dana wyzard said...

Men in Tights. I vote for that one due to the fact that I hate "atmospheric" music.

Dr.John said...

I like any and all Robin Hood movies. I think the English one was probably the best.

Joyce's Ramblings said...

I watched Robin Hood but I don't think it was one of the three you picked. I always liked Frier Tuck and hated the sherif. (My spellinghas not improved with age)

cabcree said...

ha, ha. Men in Tights was funny in its own weird way. Better Cary Elwes (where is he anyway?) than Kevin Costner any day.

Not seen a lot of the different versions. I've been following the latest BBC one. Not superb, but not bad. I love the sheriff in that one. He's a good bad guy...if you know what I mean.

I think I saw a cartoon one...

citizen of the world said...

Guess what? I'm a descendant of the King John that Robin Hood targeted. I'm not proud of this, but it is kind of interesting.

Ruth W. said...

The music is awesome in this version, but I must say I liked the movie "Robin and Marion" with Sean Connery the best.

Lone Grey Squirrel said...

Men in Tights! That was one funny movie and they did look good in tights. Ah, we disagree on atmospheric music but that's okay.

Dr. John,
If you like folklore, you would have enjoyed how old Celtic and English legends were interwoven into the Legend of Robin Hood. One of which involved Herne the Hunter.

Lone Grey Squirrel said...

Well, we are all encouraged to hate the Sheriff but in Robin of Sherwood, evil as he was, we were also able to understand his motives and his own problems. That made him more than a two-dimensional villian.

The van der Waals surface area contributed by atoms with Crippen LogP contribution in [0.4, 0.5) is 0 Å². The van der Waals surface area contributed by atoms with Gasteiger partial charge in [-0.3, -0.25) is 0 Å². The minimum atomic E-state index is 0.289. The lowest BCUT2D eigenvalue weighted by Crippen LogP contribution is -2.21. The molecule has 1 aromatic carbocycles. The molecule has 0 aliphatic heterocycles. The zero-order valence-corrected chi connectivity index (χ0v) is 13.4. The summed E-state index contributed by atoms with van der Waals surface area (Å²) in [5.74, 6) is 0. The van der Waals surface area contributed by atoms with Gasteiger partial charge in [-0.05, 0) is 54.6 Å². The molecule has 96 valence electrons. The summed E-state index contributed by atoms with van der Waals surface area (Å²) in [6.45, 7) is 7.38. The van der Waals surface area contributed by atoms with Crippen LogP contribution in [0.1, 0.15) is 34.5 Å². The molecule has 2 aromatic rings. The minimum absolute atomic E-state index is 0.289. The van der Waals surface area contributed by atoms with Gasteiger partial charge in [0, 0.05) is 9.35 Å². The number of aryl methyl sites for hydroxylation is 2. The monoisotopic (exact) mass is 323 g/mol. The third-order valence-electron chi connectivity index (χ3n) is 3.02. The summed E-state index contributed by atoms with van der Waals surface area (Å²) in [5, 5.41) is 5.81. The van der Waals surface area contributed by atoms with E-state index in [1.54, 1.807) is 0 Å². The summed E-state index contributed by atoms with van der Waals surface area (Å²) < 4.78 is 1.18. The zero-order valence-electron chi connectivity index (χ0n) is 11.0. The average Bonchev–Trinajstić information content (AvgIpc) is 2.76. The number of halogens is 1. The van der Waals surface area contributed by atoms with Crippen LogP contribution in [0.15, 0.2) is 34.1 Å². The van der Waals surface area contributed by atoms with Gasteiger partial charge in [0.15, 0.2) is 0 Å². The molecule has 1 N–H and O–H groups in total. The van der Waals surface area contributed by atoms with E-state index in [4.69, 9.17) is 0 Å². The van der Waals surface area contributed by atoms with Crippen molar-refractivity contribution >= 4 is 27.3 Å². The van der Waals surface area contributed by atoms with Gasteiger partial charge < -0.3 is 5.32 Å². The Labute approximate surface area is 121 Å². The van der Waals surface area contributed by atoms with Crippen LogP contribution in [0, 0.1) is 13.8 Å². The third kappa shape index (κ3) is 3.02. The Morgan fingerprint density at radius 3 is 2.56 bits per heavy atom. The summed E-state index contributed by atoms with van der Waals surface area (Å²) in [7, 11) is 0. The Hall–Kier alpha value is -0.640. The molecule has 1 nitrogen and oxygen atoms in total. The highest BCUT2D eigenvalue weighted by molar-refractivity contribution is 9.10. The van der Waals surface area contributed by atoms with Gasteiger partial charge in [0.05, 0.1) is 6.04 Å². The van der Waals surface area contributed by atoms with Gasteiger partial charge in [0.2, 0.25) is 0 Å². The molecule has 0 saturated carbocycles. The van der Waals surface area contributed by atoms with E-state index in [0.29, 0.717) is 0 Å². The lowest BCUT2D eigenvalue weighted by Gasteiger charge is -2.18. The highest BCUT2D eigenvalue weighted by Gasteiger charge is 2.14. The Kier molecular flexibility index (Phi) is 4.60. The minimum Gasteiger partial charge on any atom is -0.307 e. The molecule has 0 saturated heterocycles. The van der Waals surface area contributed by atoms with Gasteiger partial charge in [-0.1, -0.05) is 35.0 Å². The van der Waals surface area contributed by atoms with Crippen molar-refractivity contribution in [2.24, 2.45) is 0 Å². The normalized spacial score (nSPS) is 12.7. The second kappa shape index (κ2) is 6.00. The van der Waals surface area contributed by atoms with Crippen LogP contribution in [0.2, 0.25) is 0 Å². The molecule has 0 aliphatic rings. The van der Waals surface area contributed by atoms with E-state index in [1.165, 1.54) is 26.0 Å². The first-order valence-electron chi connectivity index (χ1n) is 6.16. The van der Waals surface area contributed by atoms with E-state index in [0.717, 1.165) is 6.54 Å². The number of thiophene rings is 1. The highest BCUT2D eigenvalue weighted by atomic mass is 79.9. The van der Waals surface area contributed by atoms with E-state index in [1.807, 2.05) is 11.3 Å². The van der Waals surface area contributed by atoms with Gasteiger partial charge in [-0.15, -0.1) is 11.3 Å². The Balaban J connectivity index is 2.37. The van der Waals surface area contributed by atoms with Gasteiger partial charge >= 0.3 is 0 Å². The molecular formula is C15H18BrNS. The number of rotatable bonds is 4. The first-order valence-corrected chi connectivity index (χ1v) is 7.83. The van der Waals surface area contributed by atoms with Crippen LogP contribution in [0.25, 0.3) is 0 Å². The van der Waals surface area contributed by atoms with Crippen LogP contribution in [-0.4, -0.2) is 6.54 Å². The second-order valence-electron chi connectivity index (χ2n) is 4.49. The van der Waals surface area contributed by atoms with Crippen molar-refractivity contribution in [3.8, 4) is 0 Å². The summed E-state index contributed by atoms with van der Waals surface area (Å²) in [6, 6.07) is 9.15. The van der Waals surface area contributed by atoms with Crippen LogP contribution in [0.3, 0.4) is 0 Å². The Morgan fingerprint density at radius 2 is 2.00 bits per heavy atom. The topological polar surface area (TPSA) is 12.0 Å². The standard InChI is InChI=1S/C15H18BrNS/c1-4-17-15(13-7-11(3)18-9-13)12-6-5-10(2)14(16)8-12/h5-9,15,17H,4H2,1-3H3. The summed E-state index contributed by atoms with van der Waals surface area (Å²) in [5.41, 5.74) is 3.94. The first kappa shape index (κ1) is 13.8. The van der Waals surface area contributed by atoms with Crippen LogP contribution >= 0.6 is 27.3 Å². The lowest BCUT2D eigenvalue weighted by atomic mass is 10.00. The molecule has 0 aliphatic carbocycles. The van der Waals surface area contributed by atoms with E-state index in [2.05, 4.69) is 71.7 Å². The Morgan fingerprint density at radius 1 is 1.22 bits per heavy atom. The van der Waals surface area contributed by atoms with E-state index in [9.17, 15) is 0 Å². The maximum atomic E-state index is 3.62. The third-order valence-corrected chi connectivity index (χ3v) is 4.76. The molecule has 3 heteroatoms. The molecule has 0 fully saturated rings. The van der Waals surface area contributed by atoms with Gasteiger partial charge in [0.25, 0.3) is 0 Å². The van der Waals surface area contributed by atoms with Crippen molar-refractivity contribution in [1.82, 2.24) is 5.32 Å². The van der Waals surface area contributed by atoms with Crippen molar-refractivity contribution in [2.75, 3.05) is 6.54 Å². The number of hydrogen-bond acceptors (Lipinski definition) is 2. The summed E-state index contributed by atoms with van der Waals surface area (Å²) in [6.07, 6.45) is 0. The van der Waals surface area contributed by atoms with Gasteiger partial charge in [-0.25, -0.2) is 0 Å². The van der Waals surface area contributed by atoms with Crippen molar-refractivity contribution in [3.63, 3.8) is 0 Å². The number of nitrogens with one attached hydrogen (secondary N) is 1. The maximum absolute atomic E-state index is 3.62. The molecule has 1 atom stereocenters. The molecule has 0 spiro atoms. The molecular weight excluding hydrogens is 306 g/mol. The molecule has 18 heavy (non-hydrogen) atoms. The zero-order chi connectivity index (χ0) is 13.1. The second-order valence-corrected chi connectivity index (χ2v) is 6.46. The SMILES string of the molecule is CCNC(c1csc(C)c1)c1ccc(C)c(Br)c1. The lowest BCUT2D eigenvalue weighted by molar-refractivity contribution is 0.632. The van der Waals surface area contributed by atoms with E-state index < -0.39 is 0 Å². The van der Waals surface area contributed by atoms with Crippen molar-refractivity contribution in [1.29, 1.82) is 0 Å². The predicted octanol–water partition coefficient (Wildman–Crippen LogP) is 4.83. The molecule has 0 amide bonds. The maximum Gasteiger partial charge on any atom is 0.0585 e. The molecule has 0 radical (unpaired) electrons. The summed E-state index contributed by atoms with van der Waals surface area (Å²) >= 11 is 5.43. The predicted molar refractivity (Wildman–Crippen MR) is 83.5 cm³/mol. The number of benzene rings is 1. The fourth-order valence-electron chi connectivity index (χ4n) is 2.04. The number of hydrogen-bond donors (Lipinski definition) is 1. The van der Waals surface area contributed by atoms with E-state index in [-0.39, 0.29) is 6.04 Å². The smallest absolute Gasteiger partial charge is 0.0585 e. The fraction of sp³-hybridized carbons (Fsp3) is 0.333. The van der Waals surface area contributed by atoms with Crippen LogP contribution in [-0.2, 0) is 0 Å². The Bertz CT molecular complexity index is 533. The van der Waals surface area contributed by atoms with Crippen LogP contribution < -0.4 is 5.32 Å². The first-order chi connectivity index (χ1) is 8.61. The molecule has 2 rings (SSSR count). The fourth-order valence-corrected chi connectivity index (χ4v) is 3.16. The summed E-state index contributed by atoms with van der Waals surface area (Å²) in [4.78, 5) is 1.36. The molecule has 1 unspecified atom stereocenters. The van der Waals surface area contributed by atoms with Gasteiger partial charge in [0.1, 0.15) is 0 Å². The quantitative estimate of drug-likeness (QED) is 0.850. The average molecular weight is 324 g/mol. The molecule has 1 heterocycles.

Actually, never heard of Cary Elwes before or after that movie! But he was rather funny in it.

Lone Grey Squirrel said...

That is fascinating. He was from the House of Plantagenet. I would be curious as to what you family name is and how it is traced to that House.

Glad you liked the music. Of course it is hard to compete with the likes of Sean Connery and the cocept of an older Robin was good too.

blackcrag said...

I know this version as I watched it as a kid when it first came out. If I remember correctly, Will Scalett wielded two curved short swords.

While I accepted the Herne the hunter association for this particular series, historically, England was well and truly Christianized for several centuries by the time of Richard Lionheart and the usrper Prince John.

Also, having read the actual legend of Robin Hood, there was no mention of pagan influences, though the presence of Friar Tuck and the fact Richard III was fighting the Crusades at the time empahsizes the Christian influence.

As far as the name goes, I read somewhere Robin Hood earned his name by wearing a hood to conceal his features, thus, "Robbing Hood." We can only assume the slightly more modern term 'hoodlum' derives from Robin Hood.

I also heard Robin Hood was a noble disposessed of his lands by Prince John; he was an Earl of... Shropshire or something, I believe.